“The difference between, say, China or Vietnam is we got something in return when we negotiated diplomatic relations with those countries,” Bush explained. “We had China enter into the [World Trade Organization] and we’ve driven them in some way as it relates to just being a partner, not just a partner for us, but a trading partner with the rest of the world — embracing standards that were global.”
“In the case of Vietnam, we got parity as it related to POWs and MIAs,” he continued. “We’ve got nothing in return for this effort other than to have, I guess, Barack Obama claim that this happened under his watch. This is a legacy building thing that perpetuates the regime.”
Bush sees Egypt as a “great case” study in what he perceives as the Obama administration’s lack of grand strategy in foreign policy. The U.S. was “bouncing back and forth based on the conditions on the ground” during the 2011 Egyptian revolution and its aftermath, Bush said. (RELATED: See Part 2 Of The DC’s Interview with Jeb Bush)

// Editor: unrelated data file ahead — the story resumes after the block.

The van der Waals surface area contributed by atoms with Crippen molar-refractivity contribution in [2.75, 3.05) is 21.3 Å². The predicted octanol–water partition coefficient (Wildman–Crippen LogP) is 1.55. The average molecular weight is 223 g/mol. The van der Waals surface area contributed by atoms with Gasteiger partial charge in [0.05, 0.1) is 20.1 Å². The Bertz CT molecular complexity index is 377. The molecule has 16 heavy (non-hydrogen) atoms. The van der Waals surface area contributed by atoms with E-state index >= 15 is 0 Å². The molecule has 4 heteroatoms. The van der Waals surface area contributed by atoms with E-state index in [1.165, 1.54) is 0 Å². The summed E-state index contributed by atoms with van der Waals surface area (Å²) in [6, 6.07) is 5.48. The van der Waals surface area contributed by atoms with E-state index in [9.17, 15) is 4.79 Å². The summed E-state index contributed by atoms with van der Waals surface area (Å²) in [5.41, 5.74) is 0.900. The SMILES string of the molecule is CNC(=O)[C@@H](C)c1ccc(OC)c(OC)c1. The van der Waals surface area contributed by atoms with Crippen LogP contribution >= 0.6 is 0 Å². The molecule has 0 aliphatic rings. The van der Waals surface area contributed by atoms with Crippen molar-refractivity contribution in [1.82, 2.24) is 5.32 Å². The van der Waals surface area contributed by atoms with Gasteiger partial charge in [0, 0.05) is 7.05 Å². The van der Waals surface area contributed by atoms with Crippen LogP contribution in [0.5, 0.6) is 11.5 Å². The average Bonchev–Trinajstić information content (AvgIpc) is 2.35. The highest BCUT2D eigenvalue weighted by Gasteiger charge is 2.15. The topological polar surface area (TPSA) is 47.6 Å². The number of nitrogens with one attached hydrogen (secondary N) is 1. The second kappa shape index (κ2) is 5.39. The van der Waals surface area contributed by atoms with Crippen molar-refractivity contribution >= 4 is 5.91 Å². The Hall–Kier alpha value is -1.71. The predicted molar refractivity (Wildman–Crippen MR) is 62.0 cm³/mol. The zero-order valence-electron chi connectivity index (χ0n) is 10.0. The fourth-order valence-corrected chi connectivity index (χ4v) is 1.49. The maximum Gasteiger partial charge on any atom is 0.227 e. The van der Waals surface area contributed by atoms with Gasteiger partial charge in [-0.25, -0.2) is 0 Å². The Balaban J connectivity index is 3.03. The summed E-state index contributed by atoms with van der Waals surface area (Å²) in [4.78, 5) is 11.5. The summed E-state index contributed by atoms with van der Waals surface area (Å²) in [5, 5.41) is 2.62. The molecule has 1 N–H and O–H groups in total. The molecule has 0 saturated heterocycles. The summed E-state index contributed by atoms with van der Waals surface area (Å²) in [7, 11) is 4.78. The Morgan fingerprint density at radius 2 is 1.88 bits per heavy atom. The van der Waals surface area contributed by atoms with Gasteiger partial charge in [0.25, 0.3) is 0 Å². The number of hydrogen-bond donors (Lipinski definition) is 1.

“We didn’t stand for anything and we’ve managed to, I think, hurt a relationship that has been part of a reason why we’ve had security in the region,” he went on. “It’s not the most secure part of the world, but certainly Egypt has played a constructive role in that regard and now they are striving to do the same.”
Asked whether a President Jeb Bush would have more forcefully stood behind Egyptian dictator Hosni Mubarak during the 2011 Egyptian revolution, Bush didn’t directly answer. His main complaint was the United States “didn’t have a policy” and seemed to be “reacting to events on the ground.”
“There wasn’t a strategy there,” he elaborated. “My complaints about President Obama’s tenure as president is — apart from believing America’s presence in the world, America’s leadership in the world hasn’t been a force for good and as we pull back it creates, all over the world, insecurity — there isn’t a doctrine that guides our policy. It could be a mix of advocacy of freedom and democracy with security, with the focus also on our economic interests. But whatever it is, it hasn’t been expressed in a way that creates consistency, that creates transparency of what America believes in and what America stands for.”